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post #11 of 17
Can't really say without reading the descriptions from your university. However, I agree with the prevailing suggestion that it sounds like the Software Engineering is more applied. There is also the option of obtaining an Information Systems/I.T. type degree, with an emphasis in development. That degree would have more business classes, which is useful if you want to work in the IT department for a company. Companies like them some programmers who are interested in understanding how the business works.

All of those degrees would allow you to get a job as a software developer at a company. If you want to work as a software engineer for a technology company, say Facebook, I would assume the Comp Sci degree would look better on your resume.

After your first few years on the job, your type of degree doesn't matter much.
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post #12 of 17
I agree that after a couple years/jobs, it doesn't matter as much. But a Software Engineering degree would look better than a CS degree to a company like Facebook (for a developer job). Computer Science is far more broad. Software Engineering teaches you just that-- how to be a software engineer.

That isn't to say you can't get to the same place with either. Truth be told my B.S. degree is actually MIS and I work as a Software Engineer for a company bigger than Facebook.

In short: if you're dedicated and patient, it doesn't matter which degree.
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post #13 of 17
I have to say from the replies here, it seems that over in the US, it's just backwards from here.

When I see someone with a computer science degree, I assume they are a problem solver and know what they are doing. When I see someone with a software engineering degree, I assume they are a code monkey.
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post #14 of 17
Quote:
Originally Posted by ghell View Post
I have to say from the replies here, it seems that over in the US, it's just backwards from here.

When I see someone with a computer science degree, I assume they are a problem solver and know what they are doing. When I see someone with a software engineering degree, I assume they are a code monkey.
It depends on the university, but a computer science degree can have a lot of different types of courses. Software Engineering, on the other hand, is pretty applied.
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post #15 of 17
Quote:
Originally Posted by ghell View Post
I have to say from the replies here, it seems that over in the US, it's just backwards from here.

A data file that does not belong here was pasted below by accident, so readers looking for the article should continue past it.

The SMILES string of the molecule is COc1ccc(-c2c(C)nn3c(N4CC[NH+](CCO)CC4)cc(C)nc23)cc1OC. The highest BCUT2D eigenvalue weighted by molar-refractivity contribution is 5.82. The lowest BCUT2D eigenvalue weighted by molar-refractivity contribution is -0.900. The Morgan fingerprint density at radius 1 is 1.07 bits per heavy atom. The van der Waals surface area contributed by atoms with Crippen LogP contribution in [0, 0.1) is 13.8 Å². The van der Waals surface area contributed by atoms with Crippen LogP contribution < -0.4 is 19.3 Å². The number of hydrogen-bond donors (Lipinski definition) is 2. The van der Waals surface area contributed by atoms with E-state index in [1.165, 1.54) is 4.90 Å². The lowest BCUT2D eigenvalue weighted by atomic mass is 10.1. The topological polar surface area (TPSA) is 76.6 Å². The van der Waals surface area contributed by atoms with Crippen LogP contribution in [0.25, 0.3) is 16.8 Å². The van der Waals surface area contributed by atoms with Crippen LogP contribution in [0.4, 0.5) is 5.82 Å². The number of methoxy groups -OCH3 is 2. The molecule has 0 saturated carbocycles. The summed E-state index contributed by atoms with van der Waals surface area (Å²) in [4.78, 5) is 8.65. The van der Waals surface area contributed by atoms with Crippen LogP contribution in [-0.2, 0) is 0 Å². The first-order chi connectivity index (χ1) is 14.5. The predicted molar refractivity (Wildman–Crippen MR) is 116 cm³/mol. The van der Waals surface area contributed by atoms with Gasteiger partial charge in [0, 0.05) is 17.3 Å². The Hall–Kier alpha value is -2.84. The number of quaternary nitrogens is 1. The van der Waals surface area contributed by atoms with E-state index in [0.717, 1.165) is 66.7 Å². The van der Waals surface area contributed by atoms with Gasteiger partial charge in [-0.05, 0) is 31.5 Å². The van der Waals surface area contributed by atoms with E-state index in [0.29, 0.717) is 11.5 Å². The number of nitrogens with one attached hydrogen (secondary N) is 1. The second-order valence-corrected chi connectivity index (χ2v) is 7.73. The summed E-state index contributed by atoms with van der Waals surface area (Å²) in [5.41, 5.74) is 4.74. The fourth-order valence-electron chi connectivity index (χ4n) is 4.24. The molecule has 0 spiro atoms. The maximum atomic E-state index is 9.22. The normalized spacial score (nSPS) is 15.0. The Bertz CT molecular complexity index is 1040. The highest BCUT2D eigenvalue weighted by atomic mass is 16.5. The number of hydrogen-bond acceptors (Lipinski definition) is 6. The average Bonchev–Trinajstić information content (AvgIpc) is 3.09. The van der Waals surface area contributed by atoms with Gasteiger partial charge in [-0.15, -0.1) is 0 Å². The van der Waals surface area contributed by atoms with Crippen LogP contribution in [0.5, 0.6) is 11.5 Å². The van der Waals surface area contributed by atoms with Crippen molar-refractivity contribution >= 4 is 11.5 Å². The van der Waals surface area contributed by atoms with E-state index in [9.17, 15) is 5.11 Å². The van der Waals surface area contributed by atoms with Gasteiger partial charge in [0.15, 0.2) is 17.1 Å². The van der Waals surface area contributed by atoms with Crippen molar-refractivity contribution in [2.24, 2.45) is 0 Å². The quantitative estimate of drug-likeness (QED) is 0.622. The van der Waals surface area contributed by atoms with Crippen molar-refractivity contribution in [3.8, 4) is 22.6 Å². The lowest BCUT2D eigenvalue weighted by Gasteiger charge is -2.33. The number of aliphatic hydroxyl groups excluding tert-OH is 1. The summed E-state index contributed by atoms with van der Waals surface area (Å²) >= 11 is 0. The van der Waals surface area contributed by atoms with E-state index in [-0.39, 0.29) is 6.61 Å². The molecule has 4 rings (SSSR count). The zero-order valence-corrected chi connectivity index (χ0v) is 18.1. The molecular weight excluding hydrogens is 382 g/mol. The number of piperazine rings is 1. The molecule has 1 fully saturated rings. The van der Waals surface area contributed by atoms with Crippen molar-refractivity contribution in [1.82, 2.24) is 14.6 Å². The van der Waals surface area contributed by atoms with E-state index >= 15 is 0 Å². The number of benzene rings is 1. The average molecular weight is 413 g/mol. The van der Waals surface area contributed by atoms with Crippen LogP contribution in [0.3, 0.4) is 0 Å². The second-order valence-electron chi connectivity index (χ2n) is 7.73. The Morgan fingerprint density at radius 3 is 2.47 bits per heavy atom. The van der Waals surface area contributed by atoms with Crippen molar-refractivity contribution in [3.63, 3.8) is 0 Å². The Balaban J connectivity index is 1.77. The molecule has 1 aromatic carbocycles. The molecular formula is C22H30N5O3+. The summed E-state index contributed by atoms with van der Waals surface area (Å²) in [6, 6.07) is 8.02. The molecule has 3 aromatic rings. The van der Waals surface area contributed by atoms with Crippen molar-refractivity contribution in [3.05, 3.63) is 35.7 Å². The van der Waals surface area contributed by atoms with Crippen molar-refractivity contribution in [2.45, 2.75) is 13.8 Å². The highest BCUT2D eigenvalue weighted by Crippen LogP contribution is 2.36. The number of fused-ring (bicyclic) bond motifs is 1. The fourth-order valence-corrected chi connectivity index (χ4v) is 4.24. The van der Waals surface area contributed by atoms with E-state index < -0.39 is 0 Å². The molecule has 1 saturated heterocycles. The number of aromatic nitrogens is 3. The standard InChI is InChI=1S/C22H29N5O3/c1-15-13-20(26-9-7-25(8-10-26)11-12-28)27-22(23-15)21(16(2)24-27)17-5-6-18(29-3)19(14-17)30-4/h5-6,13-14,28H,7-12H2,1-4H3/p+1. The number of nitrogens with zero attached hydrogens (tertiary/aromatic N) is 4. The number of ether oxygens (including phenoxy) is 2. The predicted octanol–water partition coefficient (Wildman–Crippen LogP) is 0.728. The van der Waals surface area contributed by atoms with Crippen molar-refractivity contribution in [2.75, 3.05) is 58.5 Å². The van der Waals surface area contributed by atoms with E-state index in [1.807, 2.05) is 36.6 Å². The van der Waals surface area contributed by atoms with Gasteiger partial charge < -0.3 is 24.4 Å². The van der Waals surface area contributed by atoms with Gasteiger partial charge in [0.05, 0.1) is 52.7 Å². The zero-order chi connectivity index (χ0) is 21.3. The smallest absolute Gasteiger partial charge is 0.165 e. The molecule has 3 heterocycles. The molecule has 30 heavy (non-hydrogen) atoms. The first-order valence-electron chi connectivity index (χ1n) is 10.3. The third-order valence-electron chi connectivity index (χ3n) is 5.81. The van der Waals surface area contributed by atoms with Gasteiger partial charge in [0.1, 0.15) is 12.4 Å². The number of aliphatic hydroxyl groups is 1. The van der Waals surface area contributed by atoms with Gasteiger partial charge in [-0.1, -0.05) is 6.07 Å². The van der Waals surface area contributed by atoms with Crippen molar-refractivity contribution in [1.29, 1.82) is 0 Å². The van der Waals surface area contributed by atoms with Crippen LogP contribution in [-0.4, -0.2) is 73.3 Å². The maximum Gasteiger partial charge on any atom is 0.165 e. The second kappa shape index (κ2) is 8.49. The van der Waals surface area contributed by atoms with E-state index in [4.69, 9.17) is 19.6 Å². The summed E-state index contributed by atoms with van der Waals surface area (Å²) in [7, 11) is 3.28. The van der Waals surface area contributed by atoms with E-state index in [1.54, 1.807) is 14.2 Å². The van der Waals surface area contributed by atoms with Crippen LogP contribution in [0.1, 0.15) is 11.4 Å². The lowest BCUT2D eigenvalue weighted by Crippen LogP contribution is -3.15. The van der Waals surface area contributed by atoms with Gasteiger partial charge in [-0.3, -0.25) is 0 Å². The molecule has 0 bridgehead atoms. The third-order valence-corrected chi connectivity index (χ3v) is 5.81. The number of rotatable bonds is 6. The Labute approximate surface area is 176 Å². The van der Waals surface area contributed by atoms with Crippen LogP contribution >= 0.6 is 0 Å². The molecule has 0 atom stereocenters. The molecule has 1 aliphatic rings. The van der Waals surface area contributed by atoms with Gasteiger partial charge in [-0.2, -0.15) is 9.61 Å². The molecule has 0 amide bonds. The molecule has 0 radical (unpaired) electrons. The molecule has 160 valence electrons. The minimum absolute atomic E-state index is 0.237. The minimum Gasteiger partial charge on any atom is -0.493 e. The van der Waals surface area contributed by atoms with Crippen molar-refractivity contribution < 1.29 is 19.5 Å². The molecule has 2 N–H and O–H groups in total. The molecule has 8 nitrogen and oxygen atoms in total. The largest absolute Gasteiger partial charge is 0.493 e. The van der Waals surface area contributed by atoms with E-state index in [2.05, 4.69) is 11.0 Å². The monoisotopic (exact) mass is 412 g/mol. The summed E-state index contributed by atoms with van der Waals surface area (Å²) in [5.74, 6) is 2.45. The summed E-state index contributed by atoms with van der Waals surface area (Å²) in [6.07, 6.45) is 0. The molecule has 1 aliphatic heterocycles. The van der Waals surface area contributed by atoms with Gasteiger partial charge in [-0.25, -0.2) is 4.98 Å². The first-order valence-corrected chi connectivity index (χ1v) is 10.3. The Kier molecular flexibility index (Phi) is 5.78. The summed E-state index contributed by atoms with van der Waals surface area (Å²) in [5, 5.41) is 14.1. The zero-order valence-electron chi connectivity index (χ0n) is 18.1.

When I see someone with a computer science degree, I assume they are a problem solver and know what they are doing. When I see someone with a software engineering degree, I assume they are a code monkey.
You should quickly re-evaluate your assumptions then...

If you took two people with no experience and just put them through the degrees, the SE guy would be a lot better at writing high level software, designing it to be easy to maintain and extend, etc.
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post #16 of 17
Quote:
Originally Posted by Coma View Post
You should quickly re-evaluate your assumptions then...

If you took two people with no experience and just put them through the degrees, the SE guy would be a lot better at writing high level software, designing it to be easy to maintain and extend, etc.
And the comp sci guy would write the software tools and compiler that the SE guy used =P

Its apples and oranges when you get down to it tho
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post #17 of 17
Quote:
Originally Posted by Coma View Post
You should quickly re-evaluate your assumptions then...

If you took two people with no experience and just put them through the degrees, the SE guy would be a lot better at writing high level software, designing it to be easy to maintain and extend, etc.
You should also reevaluate your assumption. You're assuming that university actually prepares students for practical job skills. It doesn't, really. You'll get better developers in Comp Sci than Software Eng and vice-versa. Most recent graduates won't be anywhere close to proficient at developing software. It takes real experience. A bachelor's degree mostly shows that the candidate put the time and effort to accomplish something. After a few years, no one really looks back on their university experience to help them on the job.
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